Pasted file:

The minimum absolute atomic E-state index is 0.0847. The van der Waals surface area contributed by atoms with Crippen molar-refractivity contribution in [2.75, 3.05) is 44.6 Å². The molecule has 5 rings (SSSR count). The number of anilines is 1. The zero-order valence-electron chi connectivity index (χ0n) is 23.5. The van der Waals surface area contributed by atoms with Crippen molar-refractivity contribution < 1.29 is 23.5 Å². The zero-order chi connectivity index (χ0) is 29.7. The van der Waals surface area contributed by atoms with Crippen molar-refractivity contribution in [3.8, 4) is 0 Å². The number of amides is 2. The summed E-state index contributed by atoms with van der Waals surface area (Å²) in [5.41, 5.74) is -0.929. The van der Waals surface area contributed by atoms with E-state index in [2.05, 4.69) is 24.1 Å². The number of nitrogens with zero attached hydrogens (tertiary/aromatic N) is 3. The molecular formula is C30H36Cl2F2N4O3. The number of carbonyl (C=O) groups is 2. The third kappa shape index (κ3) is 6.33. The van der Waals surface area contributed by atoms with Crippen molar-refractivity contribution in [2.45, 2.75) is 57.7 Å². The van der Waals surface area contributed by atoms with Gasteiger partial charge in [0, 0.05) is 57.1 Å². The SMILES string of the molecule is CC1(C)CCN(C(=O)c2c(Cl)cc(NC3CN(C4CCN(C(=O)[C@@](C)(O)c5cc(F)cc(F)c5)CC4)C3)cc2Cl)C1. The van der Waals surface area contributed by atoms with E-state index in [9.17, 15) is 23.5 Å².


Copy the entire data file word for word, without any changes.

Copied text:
The minimum absolute atomic E-state index is 0.0847. The van der Waals surface area contributed by atoms with Crippen molar-refractivity contribution in [2.75, 3.05) is 44.6 Å². The molecule has 5 rings (SSSR count). The number of anilines is 1. The zero-order valence-electron chi connectivity index (χ0n) is 23.5. The van der Waals surface area contributed by atoms with Crippen molar-refractivity contribution < 1.29 is 23.5 Å². The zero-order chi connectivity index (χ0) is 29.7. The van der Waals surface area contributed by atoms with Crippen molar-refractivity contribution in [3.8, 4) is 0 Å². The number of amides is 2. The summed E-state index contributed by atoms with van der Waals surface area (Å²) in [5.41, 5.74) is -0.929. The van der Waals surface area contributed by atoms with E-state index in [2.05, 4.69) is 24.1 Å². The number of nitrogens with zero attached hydrogens (tertiary/aromatic N) is 3. The molecular formula is C30H36Cl2F2N4O3. The number of carbonyl (C=O) groups is 2. The third kappa shape index (κ3) is 6.33. The van der Waals surface area contributed by atoms with Crippen molar-refractivity contribution in [2.45, 2.75) is 57.7 Å². The van der Waals surface area contributed by atoms with Gasteiger partial charge in [0, 0.05) is 57.1 Å². The SMILES string of the molecule is CC1(C)CCN(C(=O)c2c(Cl)cc(NC3CN(C4CCN(C(=O)[C@@](C)(O)c5cc(F)cc(F)c5)CC4)C3)cc2Cl)C1. The van der Waals surface area contributed by atoms with E-state index in [9.17, 15) is 23.5 Å².